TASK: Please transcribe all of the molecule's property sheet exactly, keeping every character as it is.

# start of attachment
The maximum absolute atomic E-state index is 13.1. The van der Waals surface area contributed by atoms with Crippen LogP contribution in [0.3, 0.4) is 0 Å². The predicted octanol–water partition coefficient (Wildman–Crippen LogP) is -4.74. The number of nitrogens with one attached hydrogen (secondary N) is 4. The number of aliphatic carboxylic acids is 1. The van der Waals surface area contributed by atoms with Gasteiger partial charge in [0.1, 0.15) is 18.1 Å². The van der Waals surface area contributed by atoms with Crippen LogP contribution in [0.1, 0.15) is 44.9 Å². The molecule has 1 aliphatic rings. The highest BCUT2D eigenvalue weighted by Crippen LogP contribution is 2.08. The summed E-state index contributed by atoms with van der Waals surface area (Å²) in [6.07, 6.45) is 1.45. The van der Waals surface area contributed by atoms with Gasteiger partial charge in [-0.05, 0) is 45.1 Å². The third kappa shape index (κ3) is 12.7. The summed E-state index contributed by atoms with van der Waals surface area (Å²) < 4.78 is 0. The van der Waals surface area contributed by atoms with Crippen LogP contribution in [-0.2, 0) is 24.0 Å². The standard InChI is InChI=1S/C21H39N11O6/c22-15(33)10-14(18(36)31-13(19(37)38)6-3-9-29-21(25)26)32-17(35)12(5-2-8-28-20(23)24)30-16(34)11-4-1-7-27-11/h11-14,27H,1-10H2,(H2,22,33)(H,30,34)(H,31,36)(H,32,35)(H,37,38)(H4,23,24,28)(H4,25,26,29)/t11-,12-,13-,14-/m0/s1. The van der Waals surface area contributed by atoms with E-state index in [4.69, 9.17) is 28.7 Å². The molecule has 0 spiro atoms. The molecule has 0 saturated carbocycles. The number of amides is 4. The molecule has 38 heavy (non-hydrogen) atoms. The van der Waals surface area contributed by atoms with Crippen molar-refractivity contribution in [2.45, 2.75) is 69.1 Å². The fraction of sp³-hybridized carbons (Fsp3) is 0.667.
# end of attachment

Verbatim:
The maximum absolute atomic E-state index is 13.1. The van der Waals surface area contributed by atoms with Crippen LogP contribution in [0.3, 0.4) is 0 Å². The predicted octanol–water partition coefficient (Wildman–Crippen LogP) is -4.74. The number of nitrogens with one attached hydrogen (secondary N) is 4. The number of aliphatic carboxylic acids is 1. The van der Waals surface area contributed by atoms with Gasteiger partial charge in [0.1, 0.15) is 18.1 Å². The van der Waals surface area contributed by atoms with Crippen LogP contribution in [0.1, 0.15) is 44.9 Å². The molecule has 1 aliphatic rings. The highest BCUT2D eigenvalue weighted by Crippen LogP contribution is 2.08. The summed E-state index contributed by atoms with van der Waals surface area (Å²) in [6.07, 6.45) is 1.45. The van der Waals surface area contributed by atoms with Gasteiger partial charge in [-0.05, 0) is 45.1 Å². The third kappa shape index (κ3) is 12.7. The summed E-state index contributed by atoms with van der Waals surface area (Å²) < 4.78 is 0. The van der Waals surface area contributed by atoms with Crippen LogP contribution in [-0.2, 0) is 24.0 Å². The standard InChI is InChI=1S/C21H39N11O6/c22-15(33)10-14(18(36)31-13(19(37)38)6-3-9-29-21(25)26)32-17(35)12(5-2-8-28-20(23)24)30-16(34)11-4-1-7-27-11/h11-14,27H,1-10H2,(H2,22,33)(H,30,34)(H,31,36)(H,32,35)(H,37,38)(H4,23,24,28)(H4,25,26,29)/t11-,12-,13-,14-/m0/s1. The van der Waals surface area contributed by atoms with E-state index in [4.69, 9.17) is 28.7 Å². The molecule has 0 spiro atoms. The molecule has 0 saturated carbocycles. The number of amides is 4. The molecule has 38 heavy (non-hydrogen) atoms. The van der Waals surface area contributed by atoms with Crippen molar-refractivity contribution in [2.45, 2.75) is 69.1 Å². The fraction of sp³-hybridized carbons (Fsp3) is 0.667.